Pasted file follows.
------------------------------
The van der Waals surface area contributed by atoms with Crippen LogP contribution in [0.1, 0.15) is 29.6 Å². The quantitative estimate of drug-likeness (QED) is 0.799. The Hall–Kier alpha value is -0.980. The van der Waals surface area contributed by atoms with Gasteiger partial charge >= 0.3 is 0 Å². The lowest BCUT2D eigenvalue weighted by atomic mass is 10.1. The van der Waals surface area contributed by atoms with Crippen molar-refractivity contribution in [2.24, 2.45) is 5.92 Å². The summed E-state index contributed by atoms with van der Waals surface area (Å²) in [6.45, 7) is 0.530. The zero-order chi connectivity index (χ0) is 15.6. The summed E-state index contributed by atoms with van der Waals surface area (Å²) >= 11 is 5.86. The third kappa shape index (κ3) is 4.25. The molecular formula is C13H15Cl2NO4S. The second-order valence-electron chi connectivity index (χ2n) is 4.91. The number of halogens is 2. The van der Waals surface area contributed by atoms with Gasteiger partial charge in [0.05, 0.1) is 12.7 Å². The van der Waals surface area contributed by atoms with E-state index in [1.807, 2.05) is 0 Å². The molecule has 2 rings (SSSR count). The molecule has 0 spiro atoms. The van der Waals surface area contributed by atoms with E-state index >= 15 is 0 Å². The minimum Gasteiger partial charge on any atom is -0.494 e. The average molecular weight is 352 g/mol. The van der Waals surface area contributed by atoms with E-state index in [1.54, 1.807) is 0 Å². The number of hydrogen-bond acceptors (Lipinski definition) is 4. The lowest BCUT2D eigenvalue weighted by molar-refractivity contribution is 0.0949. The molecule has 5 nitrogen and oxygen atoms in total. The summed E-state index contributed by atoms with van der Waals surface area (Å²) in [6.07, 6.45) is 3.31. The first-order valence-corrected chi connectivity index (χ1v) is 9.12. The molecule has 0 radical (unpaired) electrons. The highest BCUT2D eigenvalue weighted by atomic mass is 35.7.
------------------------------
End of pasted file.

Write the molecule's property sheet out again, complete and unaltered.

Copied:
The van der Waals surface area contributed by atoms with Crippen LogP contribution in [0.1, 0.15) is 29.6 Å². The quantitative estimate of drug-likeness (QED) is 0.799. The Hall–Kier alpha value is -0.980. The van der Waals surface area contributed by atoms with Gasteiger partial charge >= 0.3 is 0 Å². The lowest BCUT2D eigenvalue weighted by atomic mass is 10.1. The van der Waals surface area contributed by atoms with Crippen molar-refractivity contribution in [2.24, 2.45) is 5.92 Å². The summed E-state index contributed by atoms with van der Waals surface area (Å²) in [6.45, 7) is 0.530. The zero-order chi connectivity index (χ0) is 15.6. The summed E-state index contributed by atoms with van der Waals surface area (Å²) >= 11 is 5.86. The third kappa shape index (κ3) is 4.25. The molecular formula is C13H15Cl2NO4S. The second-order valence-electron chi connectivity index (χ2n) is 4.91. The number of halogens is 2. The van der Waals surface area contributed by atoms with Gasteiger partial charge in [0.05, 0.1) is 12.7 Å². The van der Waals surface area contributed by atoms with E-state index in [1.807, 2.05) is 0 Å². The molecule has 2 rings (SSSR count). The molecule has 0 spiro atoms. The van der Waals surface area contributed by atoms with E-state index >= 15 is 0 Å². The minimum Gasteiger partial charge on any atom is -0.494 e. The average molecular weight is 352 g/mol. The van der Waals surface area contributed by atoms with E-state index in [1.54, 1.807) is 0 Å². The number of hydrogen-bond acceptors (Lipinski definition) is 4. The lowest BCUT2D eigenvalue weighted by molar-refractivity contribution is 0.0949. The molecule has 5 nitrogen and oxygen atoms in total. The summed E-state index contributed by atoms with van der Waals surface area (Å²) in [6.07, 6.45) is 3.31. The first-order valence-corrected chi connectivity index (χ1v) is 9.12. The molecule has 0 radical (unpaired) electrons. The highest BCUT2D eigenvalue weighted by atomic mass is 35.7.